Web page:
The Historic Woodstock Art Colony:
The Arthur A. Anderson Collection
at the Dorsky Museum of Art at SUNY New Paltz
Long before the music festival in 1969 made Woodstock, New York, famous, it was home to what is considered America’s first intentionally created, year-round arts colony—founded in 1902 and still thriving more than 100 years later. Collecting the remarkable range of work produced there was Anderson’s focus for three decades, resulting in the largest comprehensive assemblage of its type. The artists represented in it reflect the diversity of those who came to Woodstock, including Birge Harrison, Konrad Cramer, George Bellows, Eugene Speicher, Peggy Bacon, Rolph Scarlett and Yasuo Kuniyoshi, among many others.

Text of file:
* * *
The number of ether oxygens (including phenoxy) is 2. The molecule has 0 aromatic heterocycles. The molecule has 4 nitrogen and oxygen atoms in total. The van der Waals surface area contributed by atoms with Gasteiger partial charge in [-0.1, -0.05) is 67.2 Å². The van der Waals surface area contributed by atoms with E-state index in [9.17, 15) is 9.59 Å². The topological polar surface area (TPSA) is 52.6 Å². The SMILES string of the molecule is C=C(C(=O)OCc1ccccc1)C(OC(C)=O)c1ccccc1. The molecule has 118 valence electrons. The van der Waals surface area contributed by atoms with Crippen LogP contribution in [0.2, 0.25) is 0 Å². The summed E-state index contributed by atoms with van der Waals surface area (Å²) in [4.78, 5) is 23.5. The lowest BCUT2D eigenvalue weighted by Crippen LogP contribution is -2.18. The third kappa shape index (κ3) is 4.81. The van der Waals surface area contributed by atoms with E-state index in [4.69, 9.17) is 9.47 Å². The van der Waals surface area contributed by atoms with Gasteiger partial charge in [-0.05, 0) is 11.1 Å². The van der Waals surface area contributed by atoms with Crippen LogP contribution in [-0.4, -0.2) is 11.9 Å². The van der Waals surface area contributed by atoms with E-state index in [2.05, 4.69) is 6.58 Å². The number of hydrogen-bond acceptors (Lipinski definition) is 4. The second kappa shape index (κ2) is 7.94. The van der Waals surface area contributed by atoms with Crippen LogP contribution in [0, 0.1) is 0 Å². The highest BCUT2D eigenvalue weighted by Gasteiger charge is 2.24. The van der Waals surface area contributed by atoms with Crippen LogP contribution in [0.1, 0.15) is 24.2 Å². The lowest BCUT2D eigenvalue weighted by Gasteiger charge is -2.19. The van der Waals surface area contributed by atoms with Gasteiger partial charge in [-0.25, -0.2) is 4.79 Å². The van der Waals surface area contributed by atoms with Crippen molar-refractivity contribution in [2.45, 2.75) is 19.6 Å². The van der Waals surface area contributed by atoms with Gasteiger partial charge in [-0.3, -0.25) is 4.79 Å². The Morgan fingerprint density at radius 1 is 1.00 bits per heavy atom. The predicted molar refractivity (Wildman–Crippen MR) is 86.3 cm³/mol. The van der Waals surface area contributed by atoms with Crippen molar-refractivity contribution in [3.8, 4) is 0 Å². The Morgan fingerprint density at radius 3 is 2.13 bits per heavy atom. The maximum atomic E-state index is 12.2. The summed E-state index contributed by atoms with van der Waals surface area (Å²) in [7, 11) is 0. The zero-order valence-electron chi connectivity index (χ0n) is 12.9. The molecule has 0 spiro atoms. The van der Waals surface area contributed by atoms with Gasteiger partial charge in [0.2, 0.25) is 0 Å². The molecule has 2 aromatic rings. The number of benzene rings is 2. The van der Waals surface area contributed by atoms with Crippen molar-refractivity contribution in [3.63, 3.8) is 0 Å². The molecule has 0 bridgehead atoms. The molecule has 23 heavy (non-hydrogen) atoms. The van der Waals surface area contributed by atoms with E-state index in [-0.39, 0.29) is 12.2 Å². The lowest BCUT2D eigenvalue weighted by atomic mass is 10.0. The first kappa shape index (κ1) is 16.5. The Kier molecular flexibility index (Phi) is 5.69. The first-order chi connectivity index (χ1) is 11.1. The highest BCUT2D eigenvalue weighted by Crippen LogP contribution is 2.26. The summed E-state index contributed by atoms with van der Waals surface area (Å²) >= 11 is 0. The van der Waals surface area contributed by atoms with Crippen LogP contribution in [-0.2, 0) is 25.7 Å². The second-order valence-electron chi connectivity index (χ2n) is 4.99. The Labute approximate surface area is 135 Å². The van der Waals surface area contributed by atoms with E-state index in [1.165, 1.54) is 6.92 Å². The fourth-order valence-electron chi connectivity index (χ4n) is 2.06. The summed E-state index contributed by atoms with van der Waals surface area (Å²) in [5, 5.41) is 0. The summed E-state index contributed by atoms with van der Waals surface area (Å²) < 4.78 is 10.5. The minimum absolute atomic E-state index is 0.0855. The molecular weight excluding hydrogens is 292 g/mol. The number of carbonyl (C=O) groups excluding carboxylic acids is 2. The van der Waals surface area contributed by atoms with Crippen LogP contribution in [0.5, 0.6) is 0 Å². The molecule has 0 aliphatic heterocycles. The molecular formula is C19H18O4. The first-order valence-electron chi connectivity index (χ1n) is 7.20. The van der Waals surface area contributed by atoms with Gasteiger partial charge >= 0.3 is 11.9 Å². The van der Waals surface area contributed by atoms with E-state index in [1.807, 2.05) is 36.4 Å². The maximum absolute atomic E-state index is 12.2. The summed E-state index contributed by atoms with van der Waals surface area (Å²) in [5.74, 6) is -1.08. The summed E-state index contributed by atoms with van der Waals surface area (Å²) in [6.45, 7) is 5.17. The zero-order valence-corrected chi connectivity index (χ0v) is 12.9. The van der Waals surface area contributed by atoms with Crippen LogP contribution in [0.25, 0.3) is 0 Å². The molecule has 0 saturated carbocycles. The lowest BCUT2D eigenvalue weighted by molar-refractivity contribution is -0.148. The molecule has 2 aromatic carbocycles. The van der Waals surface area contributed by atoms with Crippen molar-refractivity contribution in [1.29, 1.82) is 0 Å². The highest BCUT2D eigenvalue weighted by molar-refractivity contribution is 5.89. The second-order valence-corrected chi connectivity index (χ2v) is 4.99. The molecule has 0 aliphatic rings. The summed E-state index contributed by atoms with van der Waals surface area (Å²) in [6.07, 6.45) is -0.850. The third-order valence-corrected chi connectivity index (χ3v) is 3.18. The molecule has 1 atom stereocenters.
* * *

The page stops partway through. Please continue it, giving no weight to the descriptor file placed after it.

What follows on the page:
In honor of the Woodstock story beginning when the artists’ colony called Byrdcliffe was established in 1902, current members of Byrdcliffe are invited to join museum educator, Zachary Bowman, on Friday, May 19th at 3 pm at the Dorsky Museum of Art for a private tour of The Historic Woodstock Art Colony: The Arthur A. Anderson Collection. Hear stories about the creation of this unique collection and how Byrdcliffe plays a central role. To learn more about the exhibition, click on the link below.